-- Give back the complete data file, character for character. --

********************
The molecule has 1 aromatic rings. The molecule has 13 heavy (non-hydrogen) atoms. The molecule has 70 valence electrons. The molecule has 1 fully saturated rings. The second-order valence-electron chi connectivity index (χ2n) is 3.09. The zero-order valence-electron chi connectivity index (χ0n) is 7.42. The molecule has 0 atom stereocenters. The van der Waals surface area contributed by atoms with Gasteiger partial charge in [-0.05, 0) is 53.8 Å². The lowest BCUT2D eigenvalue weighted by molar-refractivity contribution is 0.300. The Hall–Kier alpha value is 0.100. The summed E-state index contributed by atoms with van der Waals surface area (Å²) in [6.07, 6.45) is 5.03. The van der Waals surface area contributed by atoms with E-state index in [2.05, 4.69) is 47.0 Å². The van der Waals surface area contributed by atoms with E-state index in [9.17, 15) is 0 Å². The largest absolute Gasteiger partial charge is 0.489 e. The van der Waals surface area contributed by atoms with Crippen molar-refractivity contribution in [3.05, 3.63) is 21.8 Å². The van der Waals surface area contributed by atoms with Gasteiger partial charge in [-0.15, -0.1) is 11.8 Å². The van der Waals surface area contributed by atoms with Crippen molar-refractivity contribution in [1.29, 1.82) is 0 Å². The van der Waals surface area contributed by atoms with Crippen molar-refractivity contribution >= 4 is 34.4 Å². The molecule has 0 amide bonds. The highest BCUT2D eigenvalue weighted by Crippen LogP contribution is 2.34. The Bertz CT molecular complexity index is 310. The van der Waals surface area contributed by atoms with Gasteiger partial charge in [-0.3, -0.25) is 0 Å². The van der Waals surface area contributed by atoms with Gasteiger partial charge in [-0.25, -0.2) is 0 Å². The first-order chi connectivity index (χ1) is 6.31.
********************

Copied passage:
The molecule has 1 aromatic rings. The molecule has 13 heavy (non-hydrogen) atoms. The molecule has 70 valence electrons. The molecule has 1 fully saturated rings. The second-order valence-electron chi connectivity index (χ2n) is 3.09. The zero-order valence-electron chi connectivity index (χ0n) is 7.42. The molecule has 0 atom stereocenters. The van der Waals surface area contributed by atoms with Gasteiger partial charge in [-0.05, 0) is 53.8 Å². The lowest BCUT2D eigenvalue weighted by molar-refractivity contribution is 0.300. The Hall–Kier alpha value is 0.100. The summed E-state index contributed by atoms with van der Waals surface area (Å²) in [6.07, 6.45) is 5.03. The van der Waals surface area contributed by atoms with E-state index in [2.05, 4.69) is 47.0 Å². The van der Waals surface area contributed by atoms with E-state index in [9.17, 15) is 0 Å². The largest absolute Gasteiger partial charge is 0.489 e. The van der Waals surface area contributed by atoms with Crippen molar-refractivity contribution in [3.05, 3.63) is 21.8 Å². The van der Waals surface area contributed by atoms with Gasteiger partial charge in [-0.15, -0.1) is 11.8 Å². The van der Waals surface area contributed by atoms with Crippen molar-refractivity contribution in [1.29, 1.82) is 0 Å². The van der Waals surface area contributed by atoms with Crippen molar-refractivity contribution >= 4 is 34.4 Å². The molecule has 0 amide bonds. The highest BCUT2D eigenvalue weighted by Crippen LogP contribution is 2.34. The Bertz CT molecular complexity index is 310. The van der Waals surface area contributed by atoms with Gasteiger partial charge in [-0.3, -0.25) is 0 Å². The van der Waals surface area contributed by atoms with Gasteiger partial charge in [-0.25, -0.2) is 0 Å². The first-order chi connectivity index (χ1) is 6.31.